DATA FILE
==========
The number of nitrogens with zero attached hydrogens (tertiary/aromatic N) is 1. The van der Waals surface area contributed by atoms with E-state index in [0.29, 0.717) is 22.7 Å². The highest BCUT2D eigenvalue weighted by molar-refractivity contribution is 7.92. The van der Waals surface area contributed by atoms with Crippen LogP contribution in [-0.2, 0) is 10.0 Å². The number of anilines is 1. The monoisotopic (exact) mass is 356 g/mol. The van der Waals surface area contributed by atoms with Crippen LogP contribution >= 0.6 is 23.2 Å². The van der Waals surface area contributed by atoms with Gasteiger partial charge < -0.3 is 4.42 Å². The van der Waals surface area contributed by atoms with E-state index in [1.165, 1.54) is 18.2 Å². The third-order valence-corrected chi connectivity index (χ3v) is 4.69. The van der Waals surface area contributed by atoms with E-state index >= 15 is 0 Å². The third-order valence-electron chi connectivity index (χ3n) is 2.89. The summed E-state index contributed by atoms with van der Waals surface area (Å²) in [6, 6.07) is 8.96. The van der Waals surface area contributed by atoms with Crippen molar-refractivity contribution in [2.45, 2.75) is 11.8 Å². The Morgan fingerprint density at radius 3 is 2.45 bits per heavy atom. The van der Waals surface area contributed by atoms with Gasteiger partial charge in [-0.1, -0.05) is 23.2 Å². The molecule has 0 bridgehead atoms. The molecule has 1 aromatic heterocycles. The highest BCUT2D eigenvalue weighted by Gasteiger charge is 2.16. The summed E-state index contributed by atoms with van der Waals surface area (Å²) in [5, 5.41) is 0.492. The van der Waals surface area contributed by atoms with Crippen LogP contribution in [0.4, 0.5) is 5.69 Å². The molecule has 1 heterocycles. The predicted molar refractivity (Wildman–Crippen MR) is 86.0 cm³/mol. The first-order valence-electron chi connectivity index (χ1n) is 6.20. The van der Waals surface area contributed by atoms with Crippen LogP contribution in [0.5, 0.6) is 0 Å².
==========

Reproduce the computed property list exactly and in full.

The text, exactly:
The number of nitrogens with zero attached hydrogens (tertiary/aromatic N) is 1. The van der Waals surface area contributed by atoms with E-state index in [0.29, 0.717) is 22.7 Å². The highest BCUT2D eigenvalue weighted by molar-refractivity contribution is 7.92. The van der Waals surface area contributed by atoms with Crippen LogP contribution in [-0.2, 0) is 10.0 Å². The number of anilines is 1. The monoisotopic (exact) mass is 356 g/mol. The van der Waals surface area contributed by atoms with Crippen LogP contribution >= 0.6 is 23.2 Å². The van der Waals surface area contributed by atoms with Gasteiger partial charge < -0.3 is 4.42 Å². The van der Waals surface area contributed by atoms with E-state index in [1.165, 1.54) is 18.2 Å². The third-order valence-corrected chi connectivity index (χ3v) is 4.69. The van der Waals surface area contributed by atoms with E-state index >= 15 is 0 Å². The third-order valence-electron chi connectivity index (χ3n) is 2.89. The summed E-state index contributed by atoms with van der Waals surface area (Å²) in [6, 6.07) is 8.96. The van der Waals surface area contributed by atoms with Crippen molar-refractivity contribution in [2.45, 2.75) is 11.8 Å². The Morgan fingerprint density at radius 3 is 2.45 bits per heavy atom. The van der Waals surface area contributed by atoms with Gasteiger partial charge in [-0.1, -0.05) is 23.2 Å². The molecule has 0 bridgehead atoms. The molecule has 1 aromatic heterocycles. The highest BCUT2D eigenvalue weighted by Gasteiger charge is 2.16. The summed E-state index contributed by atoms with van der Waals surface area (Å²) in [5, 5.41) is 0.492. The van der Waals surface area contributed by atoms with Crippen LogP contribution in [0.4, 0.5) is 5.69 Å². The molecule has 1 heterocycles. The predicted molar refractivity (Wildman–Crippen MR) is 86.0 cm³/mol. The first-order valence-electron chi connectivity index (χ1n) is 6.20. The van der Waals surface area contributed by atoms with Crippen LogP contribution in [0.5, 0.6) is 0 Å².